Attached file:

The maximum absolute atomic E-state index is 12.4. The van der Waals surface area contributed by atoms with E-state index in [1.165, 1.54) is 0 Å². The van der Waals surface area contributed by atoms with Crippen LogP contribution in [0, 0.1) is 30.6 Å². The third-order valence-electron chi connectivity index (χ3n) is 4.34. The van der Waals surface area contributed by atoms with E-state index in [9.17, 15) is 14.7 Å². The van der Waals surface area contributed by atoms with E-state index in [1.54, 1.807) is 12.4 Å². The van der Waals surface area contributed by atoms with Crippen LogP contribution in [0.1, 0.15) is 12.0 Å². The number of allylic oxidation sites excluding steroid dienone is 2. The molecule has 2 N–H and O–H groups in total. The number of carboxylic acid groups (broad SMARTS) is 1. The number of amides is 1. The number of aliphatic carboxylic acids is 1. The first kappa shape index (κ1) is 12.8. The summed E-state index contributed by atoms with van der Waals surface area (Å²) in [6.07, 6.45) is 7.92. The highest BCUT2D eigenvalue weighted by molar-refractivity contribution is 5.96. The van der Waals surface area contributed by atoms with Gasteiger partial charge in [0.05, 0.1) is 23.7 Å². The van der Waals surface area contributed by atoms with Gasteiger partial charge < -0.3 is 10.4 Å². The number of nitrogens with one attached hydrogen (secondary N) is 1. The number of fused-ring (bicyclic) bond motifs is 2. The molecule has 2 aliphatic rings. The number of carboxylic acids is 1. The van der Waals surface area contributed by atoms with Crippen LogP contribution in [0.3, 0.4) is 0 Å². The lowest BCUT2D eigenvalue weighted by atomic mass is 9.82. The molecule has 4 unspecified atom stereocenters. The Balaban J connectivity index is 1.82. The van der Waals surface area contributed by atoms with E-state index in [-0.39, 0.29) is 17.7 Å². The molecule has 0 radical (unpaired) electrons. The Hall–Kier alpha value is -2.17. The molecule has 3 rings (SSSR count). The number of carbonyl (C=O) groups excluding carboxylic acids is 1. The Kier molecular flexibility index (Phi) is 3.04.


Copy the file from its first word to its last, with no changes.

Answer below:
The maximum absolute atomic E-state index is 12.4. The van der Waals surface area contributed by atoms with E-state index in [1.165, 1.54) is 0 Å². The van der Waals surface area contributed by atoms with Crippen LogP contribution in [0, 0.1) is 30.6 Å². The third-order valence-electron chi connectivity index (χ3n) is 4.34. The van der Waals surface area contributed by atoms with E-state index in [9.17, 15) is 14.7 Å². The van der Waals surface area contributed by atoms with E-state index in [1.54, 1.807) is 12.4 Å². The van der Waals surface area contributed by atoms with Crippen LogP contribution in [0.1, 0.15) is 12.0 Å². The number of allylic oxidation sites excluding steroid dienone is 2. The molecule has 2 N–H and O–H groups in total. The number of carboxylic acid groups (broad SMARTS) is 1. The number of amides is 1. The number of aliphatic carboxylic acids is 1. The first kappa shape index (κ1) is 12.8. The summed E-state index contributed by atoms with van der Waals surface area (Å²) in [6.07, 6.45) is 7.92. The highest BCUT2D eigenvalue weighted by molar-refractivity contribution is 5.96. The van der Waals surface area contributed by atoms with Gasteiger partial charge in [0.05, 0.1) is 23.7 Å². The van der Waals surface area contributed by atoms with Gasteiger partial charge < -0.3 is 10.4 Å². The number of nitrogens with one attached hydrogen (secondary N) is 1. The number of fused-ring (bicyclic) bond motifs is 2. The molecule has 2 aliphatic rings. The number of carboxylic acids is 1. The van der Waals surface area contributed by atoms with Crippen LogP contribution in [0.3, 0.4) is 0 Å². The lowest BCUT2D eigenvalue weighted by atomic mass is 9.82. The molecule has 4 unspecified atom stereocenters. The Balaban J connectivity index is 1.82. The van der Waals surface area contributed by atoms with E-state index in [-0.39, 0.29) is 17.7 Å². The molecule has 0 radical (unpaired) electrons. The Hall–Kier alpha value is -2.17. The molecule has 3 rings (SSSR count). The number of carbonyl (C=O) groups excluding carboxylic acids is 1. The Kier molecular flexibility index (Phi) is 3.04.